Munchkin

Munchkin cats are short on legs and big on personality. Learn more about this incredibly cute one-of-a-kind cat breed.
By Hilary Braaksma and Claudia Guthrie
Updated April 25, 2021
Munchkin
Coat Length
Pattern
Other Traits
Temperament

Munchkin

height
  • 5-7 inches
weight
  • 6-9 pounds
life span
  • 12-15 years
good with
  • children
  • seniors
  • dogs
  • cats
  • families
temperament
  • sociable
  • affectionate
intelligence
  • high
shedding amount
  • normal
playfulness
  • high
activity level
  • active
vocalness
  • when necessary
coat length
  • short
colors
  • white
  • black / ebony
  • red / orange
  • blue / gray
  • lavender / silver
  • cream / beige / tan
  • chocolate / brown / sable
  • cinnamon
  • fawn
  • lilac
patterns
  • bi-color
  • solid
  • calico / tri-color
  • tabby
  • color point
other traits
  • easy to train
  • easy to groom
  • friendly toward humans
  • friendly toward other pets
  • friendly toward strangers
  • tolerates being alone

Munchkin cats are quick, energetic, fun-loving, and affectionate. What they lack in leg length they more than make up for with their unique look and loving temperament.

The Munchkin, as you may have guessed from her name, is on the short side. She's actually unique among dwarf cat breeds—this petite kitty actually fits all the other size indicators of a normal adult-sized cat, except for their little legs. Never heard of a Munchkin? That's probably because they're relatively new, having been legitimized by The International Cat Association as their own breed in the early 2000s.

Because these cats are the result of genetic mutation and a somewhat complicated breeding process, they are relatively rare. If you're wondering how much Munchkin cats cost, you can expect to spend between $500–$1200 for your feline, depending on pedigree.

brown-and-white munchkin cat
These petite pets are noticeably low to the ground, with legs about 3 inches shorter than the average cat. | Credit: Michael Beder / Getty

Appearance

Munchkin cats have a distinct look that most cat aficionados either love or hate. These petite pets are noticeably low to the ground, with legs that are about 3 inches shorter than the average feline. The rest of the Munchkin body is pretty typical of your run-of-the-mill house cat, with most of adults weighing somewhere between 6–9 pounds. Visually, many might consider the Munchkin the Dachshund of the cat kingdom. Some even refer to the Munchkin as a "sausage cat," a similar nickname to the beloved "wiener dog."

The Munchkin's short limbs are due to a natural genetic mutation and are the breed's defining feature. Munchkin cats come in all color combinations and coat styles, and can have short coats, long coats, or be hairless. Short-haired Munchkins have plush medium-density coats, while long-haired Munchkins have silky smooth fur. Popular coat shades and patterns are tabby, calico, gray, and solid black.

An important note: Although the Munchkin cat comes in many shades, they are their own distinct breed—not miniature versions of other cat breeds. 

munchkin cat standing looking out window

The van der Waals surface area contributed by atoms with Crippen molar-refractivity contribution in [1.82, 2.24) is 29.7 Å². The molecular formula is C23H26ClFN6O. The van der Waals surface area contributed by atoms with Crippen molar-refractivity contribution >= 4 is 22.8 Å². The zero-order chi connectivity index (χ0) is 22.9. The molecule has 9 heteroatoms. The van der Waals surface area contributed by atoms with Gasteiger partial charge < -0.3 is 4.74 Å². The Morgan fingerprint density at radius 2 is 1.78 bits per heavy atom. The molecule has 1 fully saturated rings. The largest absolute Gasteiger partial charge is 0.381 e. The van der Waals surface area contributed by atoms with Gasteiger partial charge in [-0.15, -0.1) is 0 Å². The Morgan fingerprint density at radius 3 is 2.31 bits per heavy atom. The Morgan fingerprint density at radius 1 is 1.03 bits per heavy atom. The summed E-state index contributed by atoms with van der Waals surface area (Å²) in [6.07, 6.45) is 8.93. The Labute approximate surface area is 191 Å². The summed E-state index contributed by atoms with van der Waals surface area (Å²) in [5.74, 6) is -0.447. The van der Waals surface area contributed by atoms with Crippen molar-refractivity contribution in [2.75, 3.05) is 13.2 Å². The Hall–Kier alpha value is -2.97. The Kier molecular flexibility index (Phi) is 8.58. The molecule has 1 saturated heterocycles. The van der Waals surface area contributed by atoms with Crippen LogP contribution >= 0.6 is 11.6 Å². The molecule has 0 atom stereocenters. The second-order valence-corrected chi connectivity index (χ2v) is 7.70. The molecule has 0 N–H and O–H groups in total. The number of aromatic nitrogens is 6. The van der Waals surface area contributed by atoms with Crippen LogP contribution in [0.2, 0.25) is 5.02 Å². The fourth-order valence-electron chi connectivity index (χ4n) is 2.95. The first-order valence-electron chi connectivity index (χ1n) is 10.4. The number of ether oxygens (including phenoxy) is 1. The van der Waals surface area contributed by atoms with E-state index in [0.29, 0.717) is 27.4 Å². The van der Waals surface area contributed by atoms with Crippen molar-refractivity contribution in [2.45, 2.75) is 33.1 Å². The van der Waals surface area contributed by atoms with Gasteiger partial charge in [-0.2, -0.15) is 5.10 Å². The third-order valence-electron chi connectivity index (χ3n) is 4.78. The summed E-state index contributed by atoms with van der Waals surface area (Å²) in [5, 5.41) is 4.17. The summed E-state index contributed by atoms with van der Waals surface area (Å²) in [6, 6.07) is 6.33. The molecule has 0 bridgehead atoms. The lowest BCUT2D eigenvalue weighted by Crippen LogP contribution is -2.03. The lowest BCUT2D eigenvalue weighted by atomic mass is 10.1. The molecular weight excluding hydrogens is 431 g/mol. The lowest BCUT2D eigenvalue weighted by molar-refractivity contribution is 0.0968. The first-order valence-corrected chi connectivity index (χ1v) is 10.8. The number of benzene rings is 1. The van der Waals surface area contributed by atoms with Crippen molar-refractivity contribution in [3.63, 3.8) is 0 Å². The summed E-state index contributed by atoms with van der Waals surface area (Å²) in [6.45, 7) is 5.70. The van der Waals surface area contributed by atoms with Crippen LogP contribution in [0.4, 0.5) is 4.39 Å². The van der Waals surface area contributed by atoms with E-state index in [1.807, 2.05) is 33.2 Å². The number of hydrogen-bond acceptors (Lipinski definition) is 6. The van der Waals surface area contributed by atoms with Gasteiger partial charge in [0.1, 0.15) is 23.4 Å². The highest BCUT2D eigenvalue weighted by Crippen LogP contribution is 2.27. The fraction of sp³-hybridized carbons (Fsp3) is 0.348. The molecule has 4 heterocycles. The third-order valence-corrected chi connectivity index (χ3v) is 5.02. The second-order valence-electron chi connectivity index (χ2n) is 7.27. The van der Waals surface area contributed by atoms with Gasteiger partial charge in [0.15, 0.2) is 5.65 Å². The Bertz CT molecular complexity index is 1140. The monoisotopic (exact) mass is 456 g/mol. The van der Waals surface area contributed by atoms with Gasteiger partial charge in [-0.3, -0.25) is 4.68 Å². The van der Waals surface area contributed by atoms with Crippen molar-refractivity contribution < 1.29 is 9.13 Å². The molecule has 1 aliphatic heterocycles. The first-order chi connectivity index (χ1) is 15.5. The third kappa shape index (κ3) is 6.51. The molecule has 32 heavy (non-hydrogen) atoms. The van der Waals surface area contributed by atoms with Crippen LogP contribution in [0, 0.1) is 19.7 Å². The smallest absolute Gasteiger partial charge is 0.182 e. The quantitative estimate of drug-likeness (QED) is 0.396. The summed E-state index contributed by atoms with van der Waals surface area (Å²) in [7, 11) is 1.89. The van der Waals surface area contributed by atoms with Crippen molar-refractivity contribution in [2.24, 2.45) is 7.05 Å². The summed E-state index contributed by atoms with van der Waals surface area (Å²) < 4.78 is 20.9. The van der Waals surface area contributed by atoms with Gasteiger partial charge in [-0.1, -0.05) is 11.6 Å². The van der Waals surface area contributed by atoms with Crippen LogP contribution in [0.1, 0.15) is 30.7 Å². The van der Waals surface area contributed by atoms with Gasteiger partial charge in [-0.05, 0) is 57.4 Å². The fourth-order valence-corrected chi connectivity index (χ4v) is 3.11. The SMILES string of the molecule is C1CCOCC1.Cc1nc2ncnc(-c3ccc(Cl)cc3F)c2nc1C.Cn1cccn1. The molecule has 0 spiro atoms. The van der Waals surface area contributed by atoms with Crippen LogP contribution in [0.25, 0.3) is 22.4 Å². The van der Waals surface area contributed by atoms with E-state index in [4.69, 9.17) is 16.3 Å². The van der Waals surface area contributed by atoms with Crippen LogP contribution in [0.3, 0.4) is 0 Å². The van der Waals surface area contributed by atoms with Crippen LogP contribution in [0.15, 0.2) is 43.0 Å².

Credit: Nazra Zahri / Getty

Temperament

Munchkins are active, friendly cats who typically get along with children and other pets. These curious kittens love to explore the world around them—they'll even perch on their hind legs like a rabbit to get a better view!

These cats are known to keep a fun-loving, kittenish attitude well into adulthood. When they're not busy playing with toys and running around, these cuddly cats love to snuggle up with their people. Munchkins are sociable, intelligent, and self-assured felines who love spending time with their humans.

"Munchkins are known as confident extroverts," says Marilyn Krieger, certified cat behavior consultant. "As a general rule, they love to socialize with people, are full of energy, and enjoy playing and exploring. They are curious about their environment [and check] out everything."

Munchkin cats can have hoarding tendencies similar to that of a magpie—they love to stash away "favorite" objects to play with later, Krieger says. If your jewelry comes up missing, your little Munchkin may be to blame.

munchkin cat jumping
What they lack in height, the Munchkin makes up in personality: These cats are known to keep their fun-loving, kittenish attitude well into adulthood. | Credit: Nazra Zahri / Getty

Living Needs

The Munchkin cat is well-suited to most indoor living situations, as long as she has space to run and play.

"They are extremely active and energetic," Krieger says. "They enjoy playing alone and with others, and frequently race around the house amazingly fast."

This energetic cat loves working up serious speed on her little legs, and can round tight corners with precision. She may not be able to make it to the top of a bookshelf in a single bound, but she will still love jumping and climbing.

A cat tree with a low entrance point is a great way to help your Munchkin explore heights easily. They can usually get enough air to land on couches and sofas in search of a lap or sunny spot on a cushion, and they're just as good at climbing as other cat breeds. So keep an eye on the curtains and make sure she doesn't skedaddle up any trees.

The Munchkin is an easygoing breed who gets along well with dogs, other cats, and small children. These adorable cats make a loving addition as family pets or as a companion to adult owners. Basically, whatever your living situation, a Munchkin can fit right in. Just make sure she isn't left alone for long periods of time.

"These cats are social butterflies," Krieger says. "They love attention from their favorite people and most enjoy sitting on laps, being petted, and cuddling."

tabby munchkin walking down hallway